Perhaps this helps us grasp the strange phrase “For it is on him that God the Father has set his seal” (John 6:27b). “Set his seal” (σφραγίζω) reminds us that this is the one “through whom all things came into being” (John 1:2) and, therefore “accomplishes what God purposes” (Isaiah 55:11). This one is the “image” (εϊκων) or the “sealed imprint” through whom all things were made and in whom “all things hold together” (Colossians 1:15f.). This is the one who has made known to us a pattern or melody (οίκονομία) for the fullness of life (Ephesians 1:10). This is the one capable of going beyond providing a product like manna that can satisfy physical hunger. The bread he gives is “food for the healing, transformation, and fulfillment of life rather than its mere continuation. If physical bread enables physiological life, the bread of life inspires and empowers communion life” (Wirzba, 155). It fulfills the purpose of creation.
That “communion life” takes place through the bodies of creation is made clear by this week’s installment of our continuous reading in Ephesians. This cohesion results from “the unity of the Spirit in the bond of peace.” The author of Ephesians continues, “There is one body and one Spirit, just as you were called to the one hope of your calling, one Lord, one faith, one baptism, one God and Father of all, who is above all and through all and in all” (Ephesians 3b-6). As Wirzba suggests, “Bodies are the practical medium through which the faith is worked out. Nothing that God has created, therefore, is worthless or to be despised. Nothing is to be forgotten or abandoned, which is why, in the end, all things must be gathered up, and reconciled so that God can be all in all” (Wirzba, p. 219).
Of course, it is the Roman emperors who claimed to be “all in all.” The metaphor was simple: the empire was a body with the emperor as head, controlling the ‘organism.’ When the author of Ephesians employs this imagery, the focus ranges from the totality (“all in all”) to the “church” (Ephesians 5:23). What is not in doubt, however, is the intention to subvert imperial propaganda. Whether it is the individual body, the local community, the cosmopolis, or the whole creation, this early form of trinitarianism (Ephesians 4:4-6) shows the Holy three-in-one to be the authentic head (Horrel, Hunt, and Southgate, Greening Paul, Waco: Baylor, 2010, p. 97).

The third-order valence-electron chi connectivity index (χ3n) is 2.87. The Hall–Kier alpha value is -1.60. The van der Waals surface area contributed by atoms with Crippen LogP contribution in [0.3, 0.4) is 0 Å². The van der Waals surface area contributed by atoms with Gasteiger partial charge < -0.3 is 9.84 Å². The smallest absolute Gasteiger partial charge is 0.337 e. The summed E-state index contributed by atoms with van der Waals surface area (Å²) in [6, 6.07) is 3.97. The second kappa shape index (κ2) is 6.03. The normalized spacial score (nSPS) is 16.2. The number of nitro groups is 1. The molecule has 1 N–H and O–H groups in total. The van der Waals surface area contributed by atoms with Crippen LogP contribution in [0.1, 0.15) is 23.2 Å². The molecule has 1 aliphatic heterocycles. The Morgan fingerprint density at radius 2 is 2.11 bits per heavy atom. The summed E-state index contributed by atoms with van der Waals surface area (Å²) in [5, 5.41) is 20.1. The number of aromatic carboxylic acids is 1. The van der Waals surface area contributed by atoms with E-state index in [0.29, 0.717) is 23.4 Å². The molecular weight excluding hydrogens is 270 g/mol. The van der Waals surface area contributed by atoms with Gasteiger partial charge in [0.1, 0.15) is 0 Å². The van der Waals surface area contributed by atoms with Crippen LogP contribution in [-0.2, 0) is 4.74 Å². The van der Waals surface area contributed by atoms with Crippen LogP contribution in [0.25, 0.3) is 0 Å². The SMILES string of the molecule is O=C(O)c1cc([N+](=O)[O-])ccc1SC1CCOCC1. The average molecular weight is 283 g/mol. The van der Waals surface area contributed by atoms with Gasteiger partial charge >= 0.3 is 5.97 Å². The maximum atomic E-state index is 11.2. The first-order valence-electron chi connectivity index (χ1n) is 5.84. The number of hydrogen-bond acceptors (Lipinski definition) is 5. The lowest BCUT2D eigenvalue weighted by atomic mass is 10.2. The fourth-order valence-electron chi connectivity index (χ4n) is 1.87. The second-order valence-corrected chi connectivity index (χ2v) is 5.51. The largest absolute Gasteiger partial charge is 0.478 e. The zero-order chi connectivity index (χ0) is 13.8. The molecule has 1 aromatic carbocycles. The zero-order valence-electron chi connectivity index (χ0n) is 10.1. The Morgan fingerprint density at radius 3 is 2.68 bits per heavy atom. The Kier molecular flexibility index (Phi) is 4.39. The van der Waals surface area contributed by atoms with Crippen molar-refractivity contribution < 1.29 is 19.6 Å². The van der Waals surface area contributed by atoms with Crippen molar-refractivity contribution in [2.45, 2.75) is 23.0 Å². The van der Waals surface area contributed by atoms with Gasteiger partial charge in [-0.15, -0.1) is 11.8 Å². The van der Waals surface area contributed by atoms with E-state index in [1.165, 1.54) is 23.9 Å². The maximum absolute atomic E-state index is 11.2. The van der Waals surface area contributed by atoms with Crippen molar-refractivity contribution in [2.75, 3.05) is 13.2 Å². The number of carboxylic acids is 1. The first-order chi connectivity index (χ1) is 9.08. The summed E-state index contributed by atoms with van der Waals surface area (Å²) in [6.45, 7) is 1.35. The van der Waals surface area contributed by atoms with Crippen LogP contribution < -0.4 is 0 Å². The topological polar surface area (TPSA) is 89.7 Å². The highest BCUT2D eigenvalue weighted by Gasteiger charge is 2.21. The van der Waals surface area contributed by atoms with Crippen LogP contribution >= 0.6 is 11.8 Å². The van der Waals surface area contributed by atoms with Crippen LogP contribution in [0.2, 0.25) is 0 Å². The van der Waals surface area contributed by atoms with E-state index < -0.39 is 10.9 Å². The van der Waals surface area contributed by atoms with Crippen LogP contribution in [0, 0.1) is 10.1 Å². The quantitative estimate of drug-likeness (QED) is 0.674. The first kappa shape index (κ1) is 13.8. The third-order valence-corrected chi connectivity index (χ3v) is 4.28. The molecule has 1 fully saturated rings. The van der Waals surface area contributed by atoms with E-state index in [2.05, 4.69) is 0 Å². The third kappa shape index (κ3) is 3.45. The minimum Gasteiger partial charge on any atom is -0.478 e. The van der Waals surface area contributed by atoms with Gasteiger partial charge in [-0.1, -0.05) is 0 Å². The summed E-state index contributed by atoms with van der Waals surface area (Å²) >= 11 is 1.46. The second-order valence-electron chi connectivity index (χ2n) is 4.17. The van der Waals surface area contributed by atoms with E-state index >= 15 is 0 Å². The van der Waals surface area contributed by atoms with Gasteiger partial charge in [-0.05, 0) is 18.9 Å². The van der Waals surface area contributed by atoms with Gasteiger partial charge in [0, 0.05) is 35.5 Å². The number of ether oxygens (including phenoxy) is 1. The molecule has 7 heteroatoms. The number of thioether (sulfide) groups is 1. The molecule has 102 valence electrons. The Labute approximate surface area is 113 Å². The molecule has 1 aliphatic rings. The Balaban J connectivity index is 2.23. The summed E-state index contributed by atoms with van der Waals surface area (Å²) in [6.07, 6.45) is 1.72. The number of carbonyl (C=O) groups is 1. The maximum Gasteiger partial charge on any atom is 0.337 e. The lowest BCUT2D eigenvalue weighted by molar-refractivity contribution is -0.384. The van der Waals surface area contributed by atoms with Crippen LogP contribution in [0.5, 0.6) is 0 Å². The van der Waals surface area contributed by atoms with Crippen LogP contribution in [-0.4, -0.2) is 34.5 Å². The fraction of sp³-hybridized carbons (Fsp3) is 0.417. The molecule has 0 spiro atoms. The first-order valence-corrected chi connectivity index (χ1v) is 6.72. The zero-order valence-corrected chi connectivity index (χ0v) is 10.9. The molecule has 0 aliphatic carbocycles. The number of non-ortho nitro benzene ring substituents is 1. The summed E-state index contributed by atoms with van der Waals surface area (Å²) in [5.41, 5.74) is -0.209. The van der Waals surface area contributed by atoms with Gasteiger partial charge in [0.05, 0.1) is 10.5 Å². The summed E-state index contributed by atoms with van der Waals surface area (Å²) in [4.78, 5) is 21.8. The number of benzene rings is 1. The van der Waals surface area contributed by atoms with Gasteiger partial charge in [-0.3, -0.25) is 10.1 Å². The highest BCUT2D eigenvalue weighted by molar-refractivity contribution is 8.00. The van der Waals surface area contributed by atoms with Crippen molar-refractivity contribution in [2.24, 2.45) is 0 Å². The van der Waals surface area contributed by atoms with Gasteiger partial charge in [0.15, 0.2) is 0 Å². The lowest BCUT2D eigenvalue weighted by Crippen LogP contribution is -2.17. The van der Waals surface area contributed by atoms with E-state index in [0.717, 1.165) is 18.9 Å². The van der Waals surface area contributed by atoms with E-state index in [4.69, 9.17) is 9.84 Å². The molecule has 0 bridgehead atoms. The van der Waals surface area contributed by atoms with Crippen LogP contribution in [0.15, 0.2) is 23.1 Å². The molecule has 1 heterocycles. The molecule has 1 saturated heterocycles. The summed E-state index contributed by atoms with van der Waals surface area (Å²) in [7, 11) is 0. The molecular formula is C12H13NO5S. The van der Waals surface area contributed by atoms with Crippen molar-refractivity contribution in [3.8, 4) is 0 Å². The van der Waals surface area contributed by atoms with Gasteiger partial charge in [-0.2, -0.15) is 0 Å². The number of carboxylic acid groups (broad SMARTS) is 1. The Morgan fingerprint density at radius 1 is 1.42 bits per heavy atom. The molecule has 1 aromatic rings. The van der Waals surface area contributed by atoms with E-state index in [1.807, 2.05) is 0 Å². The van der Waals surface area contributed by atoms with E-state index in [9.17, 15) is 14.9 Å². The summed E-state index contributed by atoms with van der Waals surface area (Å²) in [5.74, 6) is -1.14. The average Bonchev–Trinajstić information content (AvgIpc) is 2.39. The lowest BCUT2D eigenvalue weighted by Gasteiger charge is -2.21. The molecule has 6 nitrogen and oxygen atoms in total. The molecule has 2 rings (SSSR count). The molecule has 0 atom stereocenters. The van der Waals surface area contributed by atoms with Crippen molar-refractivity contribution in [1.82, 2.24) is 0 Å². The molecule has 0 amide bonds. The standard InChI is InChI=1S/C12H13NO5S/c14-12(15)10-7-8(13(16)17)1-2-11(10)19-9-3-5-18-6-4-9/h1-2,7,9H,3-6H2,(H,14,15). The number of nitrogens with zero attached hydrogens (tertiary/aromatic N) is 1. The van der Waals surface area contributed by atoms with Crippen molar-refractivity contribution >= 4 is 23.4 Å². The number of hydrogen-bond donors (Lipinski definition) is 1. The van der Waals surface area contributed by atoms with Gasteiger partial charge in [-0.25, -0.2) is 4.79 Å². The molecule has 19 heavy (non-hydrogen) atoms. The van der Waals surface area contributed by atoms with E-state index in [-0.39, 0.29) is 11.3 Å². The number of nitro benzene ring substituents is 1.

But here the “head” does not demand all the “royal jelly” from the “worker bees” (cf. Bill Condon’s wonderful new film, “Mr. Holmes,” with Ian McKellen). The divine energy “filling all things” (Ephesians 4:10b) generates a strong and gentle diversity of service and care that demonstrates the dance of creation. Just as some are apostles, prophets, pastors, and teachers, so some do gardening, others guide public policy to build justice, while others teach the unity of this creation, all owing a debt to those prophets who have helped us see the absolute interdependence of humankind and otherkind.
That interdependent energy can be seen in the development of the Friendship Store Co-op in South Minneapolis. Planned by members of the Seward Food Co-op together with members of the Sabbathani Community Center, this new food store will offer a variety of fresh produce, bread, and the whole range of food products in this mixed resident neighborhood, easily classified a “food desert.” In addition to providing food—much of it locally-sourced to reduce calorie/miles of transportation—the Friendship Store will provide space for community meetings, support for community gardens, and education, appropriate because the site formerly was occupied by Greater Friendship Baptist Church which has moved down the street. In addition, this member-owned store will provide jobs in the neighborhood—especially crucial for new immigrants who need work that does not require complicated transportation. For both the generous members of the Seward Co-op who have spawned this store and the new members who will be part of the experience of food and community, this project just may be a rich experience of “communion life.”
Oringinally written by Tom Mundahl in 2015.
Saint Paul, MN